Bryant faculty speak on CTE Teaching Summit panel.
At the 2024 Teaching Summit, Bryant faculty provided advice on how they have created successful connections with students in the classroom.
Fostering resilience: Teaching Summit focuses on supporting students in age of burnout
May 28, 2024, by Emma Bartlett
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The Academic Innovation Center’s Innovation Forum was buzzing with chatter on May 21 as educators representing the College of Arts and Sciences, College of Business, and School of Health and Behavioral Sciences gathered for the 7th annual Teaching Summit. Organized by Bryant’s Center for Teaching Excellence (CTE), the yearly event brings faculty together to exchange ideas and support one another.  

This spring’s summit addressed the burnout students are experiencing nationally and highlighted ways that Bryant educators can proactively assist students in the classroom and through external resources.

“I look forward to hearing your ideas to support our goal of personal and academic development of both our students and our faculty,” said Provost and Chief Academic Officer Rupendra Paliwal, Ph.D., who welcomed attendees to the event.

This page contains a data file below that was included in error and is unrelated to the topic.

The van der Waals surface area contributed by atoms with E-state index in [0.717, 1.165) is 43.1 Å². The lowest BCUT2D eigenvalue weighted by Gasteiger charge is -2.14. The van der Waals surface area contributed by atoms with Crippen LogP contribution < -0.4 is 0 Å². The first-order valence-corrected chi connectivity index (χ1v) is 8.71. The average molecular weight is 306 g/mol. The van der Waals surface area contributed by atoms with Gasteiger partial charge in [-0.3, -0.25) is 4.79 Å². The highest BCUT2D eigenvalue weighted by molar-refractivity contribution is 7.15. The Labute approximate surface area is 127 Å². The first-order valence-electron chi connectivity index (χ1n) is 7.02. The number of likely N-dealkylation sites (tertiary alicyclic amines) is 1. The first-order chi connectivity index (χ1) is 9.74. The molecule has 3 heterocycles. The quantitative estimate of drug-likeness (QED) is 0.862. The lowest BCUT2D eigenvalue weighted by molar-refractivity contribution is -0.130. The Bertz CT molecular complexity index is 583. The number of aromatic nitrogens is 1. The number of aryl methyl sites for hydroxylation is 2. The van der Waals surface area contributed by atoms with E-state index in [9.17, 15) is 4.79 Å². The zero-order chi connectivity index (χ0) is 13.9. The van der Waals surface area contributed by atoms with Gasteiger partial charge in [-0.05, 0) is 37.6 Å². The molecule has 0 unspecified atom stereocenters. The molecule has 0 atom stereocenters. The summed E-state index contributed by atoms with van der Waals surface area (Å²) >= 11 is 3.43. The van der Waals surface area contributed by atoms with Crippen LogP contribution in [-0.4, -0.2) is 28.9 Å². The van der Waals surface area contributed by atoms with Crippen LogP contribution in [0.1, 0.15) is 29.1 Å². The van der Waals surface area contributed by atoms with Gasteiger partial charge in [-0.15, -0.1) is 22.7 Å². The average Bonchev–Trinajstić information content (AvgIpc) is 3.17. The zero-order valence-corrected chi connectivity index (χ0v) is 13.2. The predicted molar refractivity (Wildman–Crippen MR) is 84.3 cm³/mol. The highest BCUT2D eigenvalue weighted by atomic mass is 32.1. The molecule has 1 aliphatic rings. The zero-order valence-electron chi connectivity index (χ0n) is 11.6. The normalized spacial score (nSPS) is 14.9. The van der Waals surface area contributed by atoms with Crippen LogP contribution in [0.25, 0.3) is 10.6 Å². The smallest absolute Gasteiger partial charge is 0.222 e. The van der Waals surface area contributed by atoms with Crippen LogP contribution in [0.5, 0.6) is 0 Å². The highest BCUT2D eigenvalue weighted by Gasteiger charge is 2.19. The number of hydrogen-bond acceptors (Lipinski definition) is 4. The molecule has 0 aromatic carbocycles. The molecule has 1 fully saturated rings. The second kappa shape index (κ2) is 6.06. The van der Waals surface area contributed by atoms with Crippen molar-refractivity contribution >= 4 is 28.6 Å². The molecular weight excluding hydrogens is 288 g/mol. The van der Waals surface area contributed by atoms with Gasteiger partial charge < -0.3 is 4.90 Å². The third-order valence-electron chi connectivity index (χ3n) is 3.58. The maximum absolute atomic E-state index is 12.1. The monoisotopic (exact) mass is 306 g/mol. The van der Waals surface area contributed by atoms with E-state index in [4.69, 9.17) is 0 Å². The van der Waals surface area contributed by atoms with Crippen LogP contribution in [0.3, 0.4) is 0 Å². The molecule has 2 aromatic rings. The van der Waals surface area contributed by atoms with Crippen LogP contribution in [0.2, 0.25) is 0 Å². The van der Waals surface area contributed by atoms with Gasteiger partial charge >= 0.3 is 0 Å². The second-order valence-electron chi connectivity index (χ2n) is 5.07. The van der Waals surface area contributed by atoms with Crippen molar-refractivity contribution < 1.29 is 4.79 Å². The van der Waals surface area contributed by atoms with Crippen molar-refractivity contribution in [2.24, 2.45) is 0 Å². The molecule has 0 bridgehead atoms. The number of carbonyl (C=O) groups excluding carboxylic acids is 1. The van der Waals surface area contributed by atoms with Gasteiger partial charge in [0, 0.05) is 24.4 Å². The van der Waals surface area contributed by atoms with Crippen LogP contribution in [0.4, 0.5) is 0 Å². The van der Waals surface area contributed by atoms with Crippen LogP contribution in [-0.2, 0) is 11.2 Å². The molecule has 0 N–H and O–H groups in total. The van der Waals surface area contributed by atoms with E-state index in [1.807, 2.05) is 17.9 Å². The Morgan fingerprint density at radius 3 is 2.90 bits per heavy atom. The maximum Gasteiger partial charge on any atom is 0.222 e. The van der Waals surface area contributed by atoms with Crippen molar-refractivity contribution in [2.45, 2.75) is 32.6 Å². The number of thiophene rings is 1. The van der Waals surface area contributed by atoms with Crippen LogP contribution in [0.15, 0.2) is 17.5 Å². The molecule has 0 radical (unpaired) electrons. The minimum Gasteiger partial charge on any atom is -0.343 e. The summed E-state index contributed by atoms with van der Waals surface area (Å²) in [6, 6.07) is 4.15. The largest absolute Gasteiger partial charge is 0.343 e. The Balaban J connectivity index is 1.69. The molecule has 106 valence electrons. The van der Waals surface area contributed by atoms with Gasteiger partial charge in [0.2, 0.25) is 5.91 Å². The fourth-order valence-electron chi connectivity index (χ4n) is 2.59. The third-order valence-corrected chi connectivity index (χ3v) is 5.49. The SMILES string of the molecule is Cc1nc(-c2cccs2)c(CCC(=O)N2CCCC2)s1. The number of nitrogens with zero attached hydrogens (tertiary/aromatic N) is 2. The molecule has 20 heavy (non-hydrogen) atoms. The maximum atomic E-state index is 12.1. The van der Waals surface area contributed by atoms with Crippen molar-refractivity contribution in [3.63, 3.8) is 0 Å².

Delivering the summit’s keynote, Mays Imad, Ph.D., an associate professor of biology at Connecticut College whose research focuses on the social determinants of student success, started with a personal story. Born and raised in Baghdad, Iraq, Imad left her home country around age 14 and became a refugee. Being far away from her homeland, starting high school, and watching the destruction of her country, Imad would enter class feeling fragmented.

“It was my teachers and professors who helped me put my pieces back together,” said Imad, noting that they helped her to learn and thrive. “They couldn’t take away my pain or trauma, but they let me know that they saw me in the most subtle yet persistent ways.”

Today, there are many causes to students’ burnout and exhaustion across America, including the pandemic, the threat of school shootings, climate change, loneliness, and not having a sense of self.

“The sense of self is really impacting students since they spent most of the past few years in isolation,” Imad said. “If we look at the neuroscience of loneliness, it’s part of our survival to be connected with others.”